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Nintendo talks about Netflix on Switch, loot boxes and more

This year's E3 is coming to a close today, and the last bits of information from the event are still coming through. Nintendo of America president Reggie Fils-Aimé - who just yesterday argued that multi-platform games should start arriving faster on the Switch in the near future - responded to an interview by Bloomberg covering a range of important topics for Nintendo.

Fils-Aimé started by commenting on the lineup of upcoming Switch games, as some followers were concerned with the lack of major titles shown at E3. The executive said that there are a lot more games in the works which will be shared over the coming weeks and months and further stated that Nintendo's strategy for E3 is to show games for the next six to nine months. In response to the company's stock dropping as analysts fear that it may not have much to offer in the near future, Fils-Aimé simply says:

Why the analysts reacted the way they did, who knows. But we know from a company perspective there’s a lot more up our sleeve and a lot more we have to show in the weeks and months ahead.

The executive also commented on the possibility of services such as Netflix and YouTube coming to Nintendo's hybrid console, saying that conversations are still on-going while reinforcing that the company has wanted to promote the Switch as a gaming device above everything else. Still, services like Hulu have found their way to the system, and Nintendo doesn't seem to oppose the idea of more services joining the fray.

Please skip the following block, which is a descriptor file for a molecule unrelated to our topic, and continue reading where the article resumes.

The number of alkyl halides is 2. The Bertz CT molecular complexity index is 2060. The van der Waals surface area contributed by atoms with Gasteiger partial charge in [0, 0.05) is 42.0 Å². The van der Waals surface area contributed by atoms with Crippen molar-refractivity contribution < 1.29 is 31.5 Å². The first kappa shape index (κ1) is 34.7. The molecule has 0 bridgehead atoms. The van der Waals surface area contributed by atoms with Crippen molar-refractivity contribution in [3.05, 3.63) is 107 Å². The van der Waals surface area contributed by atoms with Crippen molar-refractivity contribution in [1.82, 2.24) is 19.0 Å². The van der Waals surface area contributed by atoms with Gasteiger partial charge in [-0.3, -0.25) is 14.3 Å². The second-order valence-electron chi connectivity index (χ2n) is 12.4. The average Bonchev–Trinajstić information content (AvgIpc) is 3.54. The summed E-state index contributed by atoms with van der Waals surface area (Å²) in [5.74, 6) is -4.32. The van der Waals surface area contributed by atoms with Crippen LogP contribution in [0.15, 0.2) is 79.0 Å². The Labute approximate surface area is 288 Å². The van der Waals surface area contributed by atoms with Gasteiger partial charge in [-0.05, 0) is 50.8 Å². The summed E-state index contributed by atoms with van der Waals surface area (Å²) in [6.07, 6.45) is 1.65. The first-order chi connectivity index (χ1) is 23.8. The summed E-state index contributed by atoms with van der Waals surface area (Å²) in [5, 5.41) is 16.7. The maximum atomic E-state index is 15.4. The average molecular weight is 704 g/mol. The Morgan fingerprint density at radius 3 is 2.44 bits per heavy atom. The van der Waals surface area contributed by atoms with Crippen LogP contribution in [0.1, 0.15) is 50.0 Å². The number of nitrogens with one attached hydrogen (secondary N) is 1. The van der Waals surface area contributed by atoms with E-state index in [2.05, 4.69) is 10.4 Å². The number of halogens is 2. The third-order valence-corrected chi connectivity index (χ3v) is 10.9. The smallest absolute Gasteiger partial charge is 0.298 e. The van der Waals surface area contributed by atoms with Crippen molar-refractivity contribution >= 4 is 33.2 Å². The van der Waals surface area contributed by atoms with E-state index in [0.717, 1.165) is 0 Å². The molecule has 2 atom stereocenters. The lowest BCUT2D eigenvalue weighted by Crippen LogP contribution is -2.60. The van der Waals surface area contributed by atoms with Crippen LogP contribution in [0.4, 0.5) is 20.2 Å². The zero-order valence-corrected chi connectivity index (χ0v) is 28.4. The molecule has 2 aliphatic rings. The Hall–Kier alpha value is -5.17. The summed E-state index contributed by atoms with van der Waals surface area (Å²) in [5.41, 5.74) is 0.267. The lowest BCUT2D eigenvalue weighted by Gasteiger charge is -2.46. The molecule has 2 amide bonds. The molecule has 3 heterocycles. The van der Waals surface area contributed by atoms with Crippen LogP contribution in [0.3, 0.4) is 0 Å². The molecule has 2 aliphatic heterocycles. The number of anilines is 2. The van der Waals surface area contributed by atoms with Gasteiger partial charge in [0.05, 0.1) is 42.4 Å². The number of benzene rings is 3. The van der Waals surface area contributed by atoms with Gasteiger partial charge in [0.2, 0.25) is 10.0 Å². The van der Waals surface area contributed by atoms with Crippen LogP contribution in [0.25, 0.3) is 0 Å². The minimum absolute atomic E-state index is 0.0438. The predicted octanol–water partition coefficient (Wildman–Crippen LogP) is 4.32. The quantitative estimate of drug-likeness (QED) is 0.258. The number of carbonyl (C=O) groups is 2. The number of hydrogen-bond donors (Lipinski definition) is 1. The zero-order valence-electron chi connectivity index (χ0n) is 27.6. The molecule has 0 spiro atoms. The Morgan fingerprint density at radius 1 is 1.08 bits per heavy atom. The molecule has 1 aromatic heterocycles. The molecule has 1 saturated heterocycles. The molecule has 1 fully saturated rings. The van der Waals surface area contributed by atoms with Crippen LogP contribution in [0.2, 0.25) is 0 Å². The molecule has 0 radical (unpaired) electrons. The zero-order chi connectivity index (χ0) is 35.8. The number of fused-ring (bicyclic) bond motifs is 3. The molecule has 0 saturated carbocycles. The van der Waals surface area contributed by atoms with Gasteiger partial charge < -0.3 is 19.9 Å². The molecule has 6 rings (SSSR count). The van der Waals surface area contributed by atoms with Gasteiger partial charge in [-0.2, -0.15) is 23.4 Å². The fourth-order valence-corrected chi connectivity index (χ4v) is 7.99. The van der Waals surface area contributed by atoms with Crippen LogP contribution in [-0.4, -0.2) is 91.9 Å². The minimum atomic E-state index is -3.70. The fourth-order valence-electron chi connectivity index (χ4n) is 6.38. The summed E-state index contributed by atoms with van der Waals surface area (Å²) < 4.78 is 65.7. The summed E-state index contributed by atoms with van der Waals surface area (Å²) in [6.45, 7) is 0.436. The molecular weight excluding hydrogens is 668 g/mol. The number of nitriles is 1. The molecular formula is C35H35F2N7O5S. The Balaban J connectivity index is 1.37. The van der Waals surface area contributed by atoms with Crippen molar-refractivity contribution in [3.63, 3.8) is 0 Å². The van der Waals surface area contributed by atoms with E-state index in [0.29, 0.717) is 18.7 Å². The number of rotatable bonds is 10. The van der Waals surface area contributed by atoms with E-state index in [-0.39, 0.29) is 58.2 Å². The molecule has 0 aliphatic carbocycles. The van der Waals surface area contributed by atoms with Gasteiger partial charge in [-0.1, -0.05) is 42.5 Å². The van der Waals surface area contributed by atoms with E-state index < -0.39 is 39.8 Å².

Loot boxes, which were a major topic of discussion due to games like EA's Star Wars Battlefront II, were also discussed in the interview, with Fils-Aimé stating that the concept has gotten a bad reputation, but some of that isn't necessarily justified:

Loot boxes, broadly speaking, have gotten a bit of a bad rap. The game mechanic of buying something that you’re not sure what’s inside is as old as baseball cards. What we believe at Nintendo is that a gameplay mechanic that offers the consumer something to buy that they’re not sure what’s inside can be interesting as long as that’s not the only way you can get those items. And that’s where some developers have made some mistakes. For us, its one of many mechanics we can use to drive on-going engagement in the game.

Lastly, president and COO of Nintendo of America commented on the state of the Nintendo 3DS hardware, saying that the business for that console has shown a 10% increase in American regions in 2018 and that the company isn't completely ready to give up on it:

It’s getting some very strong support by a dedicated handheld business here in the Americas. And for us we want to continue driving both of those platforms. 2DS and 3DS are for kids and families to get engaged for the first time potentially in video games, and Nintendo Switch is going to be that game where consumers want to play Smash Bros., Zelda and all of those big epic games.

The star of Nintendo's show at this year's E3 has undoubtedly been Super Smash Bros. Ultimate, but the company seems confident in its lineup for the Switch in the coming months, so it will be interesting to see what secrets the company might be keeping to itself.

Source: Bloomberg via GoNintendo

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